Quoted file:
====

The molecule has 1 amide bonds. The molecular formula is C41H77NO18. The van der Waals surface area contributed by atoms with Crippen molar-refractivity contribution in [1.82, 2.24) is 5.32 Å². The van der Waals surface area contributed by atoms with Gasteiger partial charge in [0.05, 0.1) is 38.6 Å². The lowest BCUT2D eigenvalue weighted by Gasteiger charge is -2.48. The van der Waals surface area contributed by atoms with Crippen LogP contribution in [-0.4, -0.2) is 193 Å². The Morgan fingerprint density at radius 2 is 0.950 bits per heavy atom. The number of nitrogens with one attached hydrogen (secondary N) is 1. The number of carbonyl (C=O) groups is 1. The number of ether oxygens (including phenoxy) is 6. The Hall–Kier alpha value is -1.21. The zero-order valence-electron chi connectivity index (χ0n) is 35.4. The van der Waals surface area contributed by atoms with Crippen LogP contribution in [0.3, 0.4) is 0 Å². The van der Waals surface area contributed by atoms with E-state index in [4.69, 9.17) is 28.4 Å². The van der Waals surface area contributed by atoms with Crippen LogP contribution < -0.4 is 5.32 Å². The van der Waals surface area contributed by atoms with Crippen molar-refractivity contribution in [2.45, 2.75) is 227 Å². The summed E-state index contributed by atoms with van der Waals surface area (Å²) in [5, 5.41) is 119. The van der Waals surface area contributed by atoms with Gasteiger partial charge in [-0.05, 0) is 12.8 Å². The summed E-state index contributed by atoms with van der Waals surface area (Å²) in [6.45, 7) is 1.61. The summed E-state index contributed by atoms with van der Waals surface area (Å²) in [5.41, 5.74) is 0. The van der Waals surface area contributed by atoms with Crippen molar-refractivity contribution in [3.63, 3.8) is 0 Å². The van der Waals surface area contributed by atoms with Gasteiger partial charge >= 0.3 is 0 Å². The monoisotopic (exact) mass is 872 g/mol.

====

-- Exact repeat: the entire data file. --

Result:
The molecule has 1 amide bonds. The molecular formula is C41H77NO18. The van der Waals surface area contributed by atoms with Crippen molar-refractivity contribution in [1.82, 2.24) is 5.32 Å². The van der Waals surface area contributed by atoms with Gasteiger partial charge in [0.05, 0.1) is 38.6 Å². The lowest BCUT2D eigenvalue weighted by Gasteiger charge is -2.48. The van der Waals surface area contributed by atoms with Crippen LogP contribution in [-0.4, -0.2) is 193 Å². The Morgan fingerprint density at radius 2 is 0.950 bits per heavy atom. The number of nitrogens with one attached hydrogen (secondary N) is 1. The number of carbonyl (C=O) groups is 1. The number of ether oxygens (including phenoxy) is 6. The Hall–Kier alpha value is -1.21. The zero-order valence-electron chi connectivity index (χ0n) is 35.4. The van der Waals surface area contributed by atoms with Crippen LogP contribution in [0.3, 0.4) is 0 Å². The van der Waals surface area contributed by atoms with E-state index in [4.69, 9.17) is 28.4 Å². The van der Waals surface area contributed by atoms with Crippen LogP contribution < -0.4 is 5.32 Å². The van der Waals surface area contributed by atoms with Crippen molar-refractivity contribution in [2.45, 2.75) is 227 Å². The summed E-state index contributed by atoms with van der Waals surface area (Å²) in [5, 5.41) is 119. The van der Waals surface area contributed by atoms with Gasteiger partial charge in [-0.05, 0) is 12.8 Å². The summed E-state index contributed by atoms with van der Waals surface area (Å²) in [6.45, 7) is 1.61. The summed E-state index contributed by atoms with van der Waals surface area (Å²) in [5.41, 5.74) is 0. The van der Waals surface area contributed by atoms with Crippen molar-refractivity contribution in [3.63, 3.8) is 0 Å². The van der Waals surface area contributed by atoms with Gasteiger partial charge >= 0.3 is 0 Å². The monoisotopic (exact) mass is 872 g/mol.